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Back office in the front line

As asset managers look to reengage with retail investors, a fully integrated, data-driven approach can help to build trusted relationships

 

Michael Galvin

Part of the Linedata Blog Series

What will your typical customer look like in 2030?

Perhaps more importantly, what can you do now to ensure they will want to do business with you over the coming decade and beyond? This might seem like an unusual starting point for a blog about back-office functions. But if we’re not adding value to the customer experience in one way or another, the digital generation will vote with their feet.

 

In an age when product development decisions are driven by data, we at Linedata expect the back office to play an increasingly crucial role in customer acquisition and retention. Past pursuit of cost efficiency by outsourcing and distributing through fund supermarkets has cut asset managers off from retail investors.

 

To grow assets over the next decade, managers need to re-engage quickly and relevantly. Or someone else will.

Serving a new generation

Generation Z (that’s anyone younger than Amazon) has grown up in the shadow of the financial crisis. They experience the world largely through smartphones (71% of US 18-19 year-olds use mobile banking). Savers, rather than spenders, they appreciate innovation, advice, and engagement. They often choose apps, not service providers, and will make up a third of global consumers over the next decade.

 

Where possible, the new generation of investors align personal values with commercial and financial decisions, with 90% believing companies must address social and environmental issues. According to Deloitte, Millennials and Gen Zs “start and stop relationships with companies for very personal reasons, often related to a company’s positive or negative impact on society”. If you can’t show how your ESG fund is doing good as well as delivering returns, for example, you risk being dropped for someone that can.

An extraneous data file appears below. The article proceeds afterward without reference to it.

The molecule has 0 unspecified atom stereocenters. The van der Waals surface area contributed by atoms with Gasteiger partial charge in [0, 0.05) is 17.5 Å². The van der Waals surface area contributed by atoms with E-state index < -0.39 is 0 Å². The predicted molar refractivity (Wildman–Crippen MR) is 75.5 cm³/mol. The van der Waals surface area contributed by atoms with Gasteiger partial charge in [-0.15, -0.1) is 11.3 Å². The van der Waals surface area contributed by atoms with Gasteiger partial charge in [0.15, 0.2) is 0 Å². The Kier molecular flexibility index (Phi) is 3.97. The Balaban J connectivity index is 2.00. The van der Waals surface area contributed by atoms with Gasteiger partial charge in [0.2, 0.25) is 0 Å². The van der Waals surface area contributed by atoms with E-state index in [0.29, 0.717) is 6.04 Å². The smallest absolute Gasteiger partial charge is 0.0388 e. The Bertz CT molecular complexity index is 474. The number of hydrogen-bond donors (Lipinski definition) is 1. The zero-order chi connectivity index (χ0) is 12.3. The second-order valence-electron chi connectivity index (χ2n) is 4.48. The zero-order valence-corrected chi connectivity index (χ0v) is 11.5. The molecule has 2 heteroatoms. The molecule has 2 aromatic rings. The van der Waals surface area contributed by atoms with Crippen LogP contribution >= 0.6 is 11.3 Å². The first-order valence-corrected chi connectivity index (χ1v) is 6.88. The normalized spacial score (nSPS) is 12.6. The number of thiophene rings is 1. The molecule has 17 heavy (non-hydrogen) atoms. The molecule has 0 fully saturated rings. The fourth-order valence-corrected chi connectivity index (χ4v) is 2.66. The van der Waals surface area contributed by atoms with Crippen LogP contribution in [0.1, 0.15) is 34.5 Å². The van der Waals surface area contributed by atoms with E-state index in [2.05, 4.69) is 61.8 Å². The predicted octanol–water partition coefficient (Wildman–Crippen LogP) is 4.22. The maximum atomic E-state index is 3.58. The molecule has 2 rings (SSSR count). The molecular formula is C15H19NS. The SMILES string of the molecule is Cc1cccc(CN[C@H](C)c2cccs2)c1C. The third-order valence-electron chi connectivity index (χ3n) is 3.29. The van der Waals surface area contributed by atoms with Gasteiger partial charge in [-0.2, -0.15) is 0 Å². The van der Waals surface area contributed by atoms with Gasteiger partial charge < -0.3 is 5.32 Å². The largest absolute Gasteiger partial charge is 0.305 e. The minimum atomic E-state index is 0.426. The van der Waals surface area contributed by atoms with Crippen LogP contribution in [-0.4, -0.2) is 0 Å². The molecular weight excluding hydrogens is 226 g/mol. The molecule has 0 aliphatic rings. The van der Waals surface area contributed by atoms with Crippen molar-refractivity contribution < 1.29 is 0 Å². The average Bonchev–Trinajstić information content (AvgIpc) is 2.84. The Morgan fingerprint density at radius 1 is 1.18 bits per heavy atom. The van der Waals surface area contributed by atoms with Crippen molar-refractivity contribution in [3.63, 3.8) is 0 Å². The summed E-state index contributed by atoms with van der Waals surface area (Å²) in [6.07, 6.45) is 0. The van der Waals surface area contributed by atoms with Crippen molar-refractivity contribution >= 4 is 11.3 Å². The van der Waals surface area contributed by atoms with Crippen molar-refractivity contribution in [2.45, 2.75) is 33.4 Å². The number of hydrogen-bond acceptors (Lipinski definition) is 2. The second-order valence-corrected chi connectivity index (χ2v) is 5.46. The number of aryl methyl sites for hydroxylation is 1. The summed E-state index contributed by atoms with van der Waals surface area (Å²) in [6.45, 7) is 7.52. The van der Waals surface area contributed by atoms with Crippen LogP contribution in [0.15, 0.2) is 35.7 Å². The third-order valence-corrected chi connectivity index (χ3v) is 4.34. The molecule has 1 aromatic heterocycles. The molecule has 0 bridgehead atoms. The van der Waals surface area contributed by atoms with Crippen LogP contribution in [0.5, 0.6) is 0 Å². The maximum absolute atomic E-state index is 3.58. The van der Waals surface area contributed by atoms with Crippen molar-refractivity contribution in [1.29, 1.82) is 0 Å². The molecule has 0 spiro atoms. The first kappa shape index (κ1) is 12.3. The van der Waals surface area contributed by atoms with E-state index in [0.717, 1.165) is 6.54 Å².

Savers, rather than spenders, they appreciate innovation, advice, and engagement

Serving these customers means knowing them and interacting with them regularly. That’s close to impossible in the absence of a digital medium and accurate data about their financial goals and life events. Many active managers outsourced their fund accounting and transfer agency functions in recent decades, to focus internal resources on delivering returns. Back-office operations were streamlined, but managers were flying blind, in terms of end-investor information.

 

Back office in the front line

The quantitative easing era brought a rethink, with active managers struggling to differentiate against passive funds and facing intense cost and performance pressures. As part of their cost-reduction drives, managers are eyeing platform fees, but also reappraising transfer agency as a potential revenue centre. By re-establishing direct distribution channels, managers can mine customer data to shape product development strategy and client experience.

 

This can support much-needed differentiation through the development of highly tailored fund offerings in the ESG space, as well as personalised reporting, with users selecting specific metrics, channels and schedules. After all, Gen Z is as diverse as any other cohort, despite common tendencies, and effective analytics will be critical to meeting and anticipating their needs.